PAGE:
Canada: Ontario Reveals The Details About Its Performance Standards For Large Industrial Emitters

On February 12th 2019, Ontario announced its proposed plan to reduce greenhouse gas ("GHG") emissions, the Industrial Emissions Performance Standards Program ("EPS").1

This is the latest development in Ontario's new approach to climate change, following:

In this article, we take a closer look at Ontario's new EPS plan, building on our recent analyses of unfolding Federal and Provincial climate policy.

  1. Industrial Emissions Performance Standards

Ontario's proposed EPS would apply annual emission limits on facilities, processes or equipment that emit GHGs.2 These emission limits would be different depending on the sector or industry.3 Emitters would be charged for exceeding those limits, and be granted tradeable credits when they emit less than the limit.4

The EPS closely resembles Saskatchewan's recently announced Climate Change Strategy, which rejects a carbon price in favour of flexible Output-Based Performance Standards (not to be confused with the Federal government's Output-Based Pricing System ("OBPS")). EPS also resembles the New Source Performance Standards regime implemented by the United States Environmental Protection Agency.5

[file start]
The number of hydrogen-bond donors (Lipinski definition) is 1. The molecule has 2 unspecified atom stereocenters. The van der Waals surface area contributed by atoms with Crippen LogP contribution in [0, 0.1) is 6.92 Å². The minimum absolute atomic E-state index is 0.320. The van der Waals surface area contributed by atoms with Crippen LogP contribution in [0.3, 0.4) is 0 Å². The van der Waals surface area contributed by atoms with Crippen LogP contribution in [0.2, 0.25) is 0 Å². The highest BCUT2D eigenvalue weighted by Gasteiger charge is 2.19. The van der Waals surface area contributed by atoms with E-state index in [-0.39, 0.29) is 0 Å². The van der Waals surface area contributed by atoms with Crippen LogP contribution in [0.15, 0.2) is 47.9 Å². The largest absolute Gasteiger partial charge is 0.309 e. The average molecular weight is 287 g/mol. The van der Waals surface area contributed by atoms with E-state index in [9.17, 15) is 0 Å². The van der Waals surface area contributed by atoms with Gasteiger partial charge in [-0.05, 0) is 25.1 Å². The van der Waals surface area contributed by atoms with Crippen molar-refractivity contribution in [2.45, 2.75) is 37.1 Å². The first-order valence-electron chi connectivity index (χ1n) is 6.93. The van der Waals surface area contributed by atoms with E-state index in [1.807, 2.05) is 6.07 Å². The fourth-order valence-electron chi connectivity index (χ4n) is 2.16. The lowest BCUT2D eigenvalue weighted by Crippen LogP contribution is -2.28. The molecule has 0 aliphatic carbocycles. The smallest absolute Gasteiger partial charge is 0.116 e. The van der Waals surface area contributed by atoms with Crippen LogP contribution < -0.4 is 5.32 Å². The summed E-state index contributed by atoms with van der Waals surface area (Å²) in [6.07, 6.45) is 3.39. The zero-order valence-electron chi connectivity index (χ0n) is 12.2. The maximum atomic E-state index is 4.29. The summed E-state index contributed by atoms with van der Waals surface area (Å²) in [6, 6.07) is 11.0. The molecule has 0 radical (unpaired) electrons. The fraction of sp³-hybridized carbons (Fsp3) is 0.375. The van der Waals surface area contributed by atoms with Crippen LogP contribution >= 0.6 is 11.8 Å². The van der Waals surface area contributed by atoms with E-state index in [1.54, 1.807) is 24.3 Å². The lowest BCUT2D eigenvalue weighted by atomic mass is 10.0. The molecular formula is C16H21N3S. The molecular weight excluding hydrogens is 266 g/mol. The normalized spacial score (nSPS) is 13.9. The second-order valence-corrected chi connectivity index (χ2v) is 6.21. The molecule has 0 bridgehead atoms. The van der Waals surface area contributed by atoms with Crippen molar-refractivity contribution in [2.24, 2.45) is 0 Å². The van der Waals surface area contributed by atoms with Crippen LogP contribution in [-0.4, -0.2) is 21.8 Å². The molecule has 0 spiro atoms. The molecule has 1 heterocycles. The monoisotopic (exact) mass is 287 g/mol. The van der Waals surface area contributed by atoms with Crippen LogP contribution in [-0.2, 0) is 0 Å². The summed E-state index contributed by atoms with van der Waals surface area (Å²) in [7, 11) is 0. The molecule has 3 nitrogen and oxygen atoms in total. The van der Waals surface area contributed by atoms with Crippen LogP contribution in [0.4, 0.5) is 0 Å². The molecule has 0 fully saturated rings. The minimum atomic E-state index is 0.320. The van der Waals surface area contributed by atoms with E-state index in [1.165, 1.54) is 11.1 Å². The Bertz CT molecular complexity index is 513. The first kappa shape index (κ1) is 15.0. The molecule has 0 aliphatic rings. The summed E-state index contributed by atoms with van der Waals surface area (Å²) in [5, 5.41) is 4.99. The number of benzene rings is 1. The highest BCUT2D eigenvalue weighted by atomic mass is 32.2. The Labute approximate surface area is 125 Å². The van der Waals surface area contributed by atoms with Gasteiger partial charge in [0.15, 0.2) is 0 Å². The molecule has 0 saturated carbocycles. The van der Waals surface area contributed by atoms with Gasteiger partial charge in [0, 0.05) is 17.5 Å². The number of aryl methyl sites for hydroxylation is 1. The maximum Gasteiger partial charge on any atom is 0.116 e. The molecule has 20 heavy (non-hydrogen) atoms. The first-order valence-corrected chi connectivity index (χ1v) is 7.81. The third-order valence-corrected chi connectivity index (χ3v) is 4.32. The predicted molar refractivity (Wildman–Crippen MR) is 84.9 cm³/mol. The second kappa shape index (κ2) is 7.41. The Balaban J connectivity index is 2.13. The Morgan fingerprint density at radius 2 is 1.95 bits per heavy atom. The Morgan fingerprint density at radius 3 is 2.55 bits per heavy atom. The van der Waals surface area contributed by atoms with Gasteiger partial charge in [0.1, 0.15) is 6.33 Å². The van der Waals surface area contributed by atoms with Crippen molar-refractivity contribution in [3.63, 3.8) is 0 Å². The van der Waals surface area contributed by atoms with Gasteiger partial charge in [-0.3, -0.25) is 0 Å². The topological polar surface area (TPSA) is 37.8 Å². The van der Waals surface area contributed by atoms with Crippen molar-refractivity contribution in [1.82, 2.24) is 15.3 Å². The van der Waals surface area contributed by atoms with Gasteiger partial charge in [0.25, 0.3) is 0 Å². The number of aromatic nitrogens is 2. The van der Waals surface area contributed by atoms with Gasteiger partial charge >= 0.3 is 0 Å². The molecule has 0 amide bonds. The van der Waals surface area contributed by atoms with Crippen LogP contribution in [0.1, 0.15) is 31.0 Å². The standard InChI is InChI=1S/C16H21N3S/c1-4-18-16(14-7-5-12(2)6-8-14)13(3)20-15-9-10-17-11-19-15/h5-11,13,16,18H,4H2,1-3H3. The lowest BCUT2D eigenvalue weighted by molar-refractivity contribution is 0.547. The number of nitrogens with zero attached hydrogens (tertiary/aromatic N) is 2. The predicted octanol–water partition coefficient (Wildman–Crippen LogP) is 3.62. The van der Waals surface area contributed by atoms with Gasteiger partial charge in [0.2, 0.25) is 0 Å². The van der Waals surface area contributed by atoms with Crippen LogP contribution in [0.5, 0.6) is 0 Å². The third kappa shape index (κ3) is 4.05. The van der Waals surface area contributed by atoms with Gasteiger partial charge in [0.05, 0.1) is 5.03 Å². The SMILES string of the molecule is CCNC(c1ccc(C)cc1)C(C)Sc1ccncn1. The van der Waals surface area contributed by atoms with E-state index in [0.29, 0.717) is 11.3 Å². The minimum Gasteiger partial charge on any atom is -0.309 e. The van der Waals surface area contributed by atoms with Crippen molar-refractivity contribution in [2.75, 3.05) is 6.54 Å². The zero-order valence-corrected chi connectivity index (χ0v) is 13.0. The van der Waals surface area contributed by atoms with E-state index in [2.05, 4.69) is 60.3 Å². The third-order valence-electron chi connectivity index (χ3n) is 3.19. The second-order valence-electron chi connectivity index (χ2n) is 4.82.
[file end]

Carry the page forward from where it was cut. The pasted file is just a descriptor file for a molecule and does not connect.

1. Who must comply with the EPS?

Ontario's EPS targets the same GHG-emitting sectors as the Federal OBPS and fuel charges. These include: (1) electricity, fuel, and energy sectors; (2) food sectors; (3) certain institutions; (4) certain chemical sectors; (5) metal, cement, lime and mineral sectors; (6) pulp & paper; and (7) vehicle manufacturing, among others.6

The EPS will only apply to larger facilities, namely those that exceed a certain threshold of annual emissions (likely 25,000 or 50,000 tonnes per year of carbon dioxide (CO2) equivalent emissions, depending on the sector).7

  1. How do businesses comply?